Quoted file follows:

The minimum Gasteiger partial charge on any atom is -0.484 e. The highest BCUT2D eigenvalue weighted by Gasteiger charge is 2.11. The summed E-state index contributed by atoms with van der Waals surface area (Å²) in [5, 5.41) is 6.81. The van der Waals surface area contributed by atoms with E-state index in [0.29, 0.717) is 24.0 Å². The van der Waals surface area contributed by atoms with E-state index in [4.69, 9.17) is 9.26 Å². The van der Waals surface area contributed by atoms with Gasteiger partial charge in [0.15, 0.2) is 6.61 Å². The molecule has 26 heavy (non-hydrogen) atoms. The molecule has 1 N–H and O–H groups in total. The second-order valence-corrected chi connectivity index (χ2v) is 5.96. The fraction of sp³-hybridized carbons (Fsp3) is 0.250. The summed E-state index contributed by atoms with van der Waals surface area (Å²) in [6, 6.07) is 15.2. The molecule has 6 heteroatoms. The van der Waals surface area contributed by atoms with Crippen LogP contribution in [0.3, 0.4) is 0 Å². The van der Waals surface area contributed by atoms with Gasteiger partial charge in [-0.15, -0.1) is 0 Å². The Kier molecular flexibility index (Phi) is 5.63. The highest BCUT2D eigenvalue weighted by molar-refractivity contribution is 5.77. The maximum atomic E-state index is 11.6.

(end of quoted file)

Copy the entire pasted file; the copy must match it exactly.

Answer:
The minimum Gasteiger partial charge on any atom is -0.484 e. The highest BCUT2D eigenvalue weighted by Gasteiger charge is 2.11. The summed E-state index contributed by atoms with van der Waals surface area (Å²) in [5, 5.41) is 6.81. The van der Waals surface area contributed by atoms with E-state index in [0.29, 0.717) is 24.0 Å². The van der Waals surface area contributed by atoms with E-state index in [4.69, 9.17) is 9.26 Å². The van der Waals surface area contributed by atoms with Gasteiger partial charge in [0.15, 0.2) is 6.61 Å². The molecule has 26 heavy (non-hydrogen) atoms. The molecule has 1 N–H and O–H groups in total. The second-order valence-corrected chi connectivity index (χ2v) is 5.96. The fraction of sp³-hybridized carbons (Fsp3) is 0.250. The summed E-state index contributed by atoms with van der Waals surface area (Å²) in [6, 6.07) is 15.2. The molecule has 6 heteroatoms. The van der Waals surface area contributed by atoms with Crippen LogP contribution in [0.3, 0.4) is 0 Å². The van der Waals surface area contributed by atoms with Gasteiger partial charge in [-0.15, -0.1) is 0 Å². The Kier molecular flexibility index (Phi) is 5.63. The highest BCUT2D eigenvalue weighted by molar-refractivity contribution is 5.77. The maximum atomic E-state index is 11.6.